The Icehouse did a vox pop among its network of businesses, asking : What is the number one characteristic of a Kiwi entrepreneur?

John Managh, managing director, Wilderness Motorhomes:

An entrepreneur has a blatant disregard for tall poppy syndrome.

Chris MacIean, MacIean: In my opinion, the number one characteristic is resilience. There will be more down days than up days, at least while you're getting things off the ground. There will be the non-believers, there will be those who don't want you to succeed for untold reasons, there will be the institutions who can't cope with entrepreneurial thinking. And then there will be the inspirational leaders who have gone before you to encourage you and the friends and family who simply don't care if you're successful or not, and tell you they know you can do it when your brain is screaming No and your heart is pounding Yes. What matters most is that you are truly resilient. You get up, slap a smile on your face, and keep going. And when you get smacked down, find your knees, then your feet and throw another punch until you land it and knock it out of the park.

Lesley Going, manager, Peninsula Medical Centre: NZ entrepreneurs have an unquenchable appetite for work, a strong sense for an opportunity, are highly adaptable, have strong problem solving skills and can successfully execute a plan.


Brett Henderson, Holdfast New Zealand: An entrepreneur is a person who can see small ideas and grow them.

Roy Richardson, Location Group: An entrepreneur is a person who has the courage to leave their comfort zone and enter the danger zone. A successful entrepreneur, when they trip, as happens to most at some point, they find a way to beat the impossible. A failed entrepreneur,when they trip, they quit and go in search of another dream. Anyone can take winning the true entrepreneur is defined by how well they overcome adversity.

Andrew Johnson, managing director, IT Partners: An entrepreneur will keep asking questions and relentlessly pursuing an idea, even after been told: "No", or: "Can't be done," many times. Some people will think that this is the entrepreneur trying to get an answer they want, but really it is a way to really to make sure that the question has been thought through, and provoke debate - which often produces other ideas.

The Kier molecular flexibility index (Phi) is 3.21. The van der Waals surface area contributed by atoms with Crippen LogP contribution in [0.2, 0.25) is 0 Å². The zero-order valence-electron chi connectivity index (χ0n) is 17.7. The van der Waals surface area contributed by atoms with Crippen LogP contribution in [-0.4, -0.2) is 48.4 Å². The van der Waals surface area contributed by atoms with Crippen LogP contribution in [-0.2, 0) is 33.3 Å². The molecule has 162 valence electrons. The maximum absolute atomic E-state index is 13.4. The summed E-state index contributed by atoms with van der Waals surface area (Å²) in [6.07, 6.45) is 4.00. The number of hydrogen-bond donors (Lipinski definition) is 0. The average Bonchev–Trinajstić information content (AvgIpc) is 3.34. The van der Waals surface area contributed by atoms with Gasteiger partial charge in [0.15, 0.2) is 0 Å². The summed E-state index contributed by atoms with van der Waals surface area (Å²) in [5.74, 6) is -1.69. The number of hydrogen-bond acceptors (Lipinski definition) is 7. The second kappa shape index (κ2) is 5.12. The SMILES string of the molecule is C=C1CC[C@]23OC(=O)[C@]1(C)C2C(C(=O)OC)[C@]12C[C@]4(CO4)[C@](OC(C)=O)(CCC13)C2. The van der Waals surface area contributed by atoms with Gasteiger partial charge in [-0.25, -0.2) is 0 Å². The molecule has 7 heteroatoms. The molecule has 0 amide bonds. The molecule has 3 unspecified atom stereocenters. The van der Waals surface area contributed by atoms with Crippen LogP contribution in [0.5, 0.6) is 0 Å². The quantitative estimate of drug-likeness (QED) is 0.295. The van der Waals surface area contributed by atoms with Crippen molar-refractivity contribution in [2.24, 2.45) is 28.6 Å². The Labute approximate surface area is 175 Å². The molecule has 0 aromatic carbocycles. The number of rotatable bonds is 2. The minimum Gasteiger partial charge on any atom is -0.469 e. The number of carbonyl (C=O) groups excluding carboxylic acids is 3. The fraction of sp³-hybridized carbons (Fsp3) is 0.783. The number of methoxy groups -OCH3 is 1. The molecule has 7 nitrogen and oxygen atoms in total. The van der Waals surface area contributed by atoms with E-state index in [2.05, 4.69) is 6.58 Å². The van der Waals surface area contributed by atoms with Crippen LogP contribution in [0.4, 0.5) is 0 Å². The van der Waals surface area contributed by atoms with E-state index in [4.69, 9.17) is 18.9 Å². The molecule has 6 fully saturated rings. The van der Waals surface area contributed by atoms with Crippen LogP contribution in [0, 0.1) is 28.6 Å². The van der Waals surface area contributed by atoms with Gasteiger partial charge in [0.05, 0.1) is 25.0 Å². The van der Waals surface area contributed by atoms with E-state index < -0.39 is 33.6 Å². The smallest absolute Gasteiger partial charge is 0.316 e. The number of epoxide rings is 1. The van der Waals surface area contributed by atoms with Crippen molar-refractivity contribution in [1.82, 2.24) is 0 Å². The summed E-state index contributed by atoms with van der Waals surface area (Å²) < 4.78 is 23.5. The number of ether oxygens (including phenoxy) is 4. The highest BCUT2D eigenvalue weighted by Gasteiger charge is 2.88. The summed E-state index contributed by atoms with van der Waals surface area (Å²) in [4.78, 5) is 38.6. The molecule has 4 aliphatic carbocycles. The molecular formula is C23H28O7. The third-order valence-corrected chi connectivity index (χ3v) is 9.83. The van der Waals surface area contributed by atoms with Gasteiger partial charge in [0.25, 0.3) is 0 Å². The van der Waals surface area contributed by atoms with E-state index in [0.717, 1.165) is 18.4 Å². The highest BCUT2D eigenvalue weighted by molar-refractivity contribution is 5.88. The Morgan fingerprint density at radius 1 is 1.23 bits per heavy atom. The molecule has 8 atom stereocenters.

Shannon Barrington, efreight logging: Scare yourself, don't be afraid. How else do you learn to build and put together your dream? That very first day when you decide: "That's it, I'm leaving my job and doing my passion," it is the freakiest day in your life. You stand alone feeling naked on one hand and yet free in the other.

Grahame Christian, managing director, Smart Environmental: An entrepreneur is optimistic and happy to rely on their skills. Don't listen to the naysayers.

John Fiso, CEO, New Zealand Institute of Sport: For entrepreneurs, there is a passion , commitment and an overwhelming belief in the product or service one is delivering.

David Hawes, managing director, Carlton Taylor Industries: Entrepreneurs care more than others think is wise, risk more than others think is safe, dream more than others think is practical and expect more than others think is possible. The number one thing is attitude.

Mike Manikas, managing director, New Zealand Office Supplies: The entrepreneur has a belief in being better than the norm, with the commitment and drive to succeed in the face of all adversity thrown at them.


Mike Orange, co founder, Dirtyman Skincare: The entrepreneur has pig headed determination in disregard of the doubters.

Tracey Orange, co founder, Dirtyman Skincare: To have enough self-belief to "fake it till I make it!

Paul Cameron, Booktrack: The number one characteristic of a Kiwi entrepreneur is tenacious optimism.

The Icehouse has opened up its network of contacts to help Kiwi entrepreneurs find answers to their most critical questions until September 13. The Icehouse will connect at least five people per week to others in its network who can help.

Questions can be submitted via The Icehouse website.

Next week: And speaking of never being too old to start a business, proud son, Tim Lightbourne, co-founder of Invivo Wines, got in touch recently to let me know about his Dad's business. It seems his work life is busier than ever even though he has passed retirement age. I'd love to hear your stories of businesses you have set up post-retirement, a time when you can really pursue your dreams with no worries about the mortgage hopefully.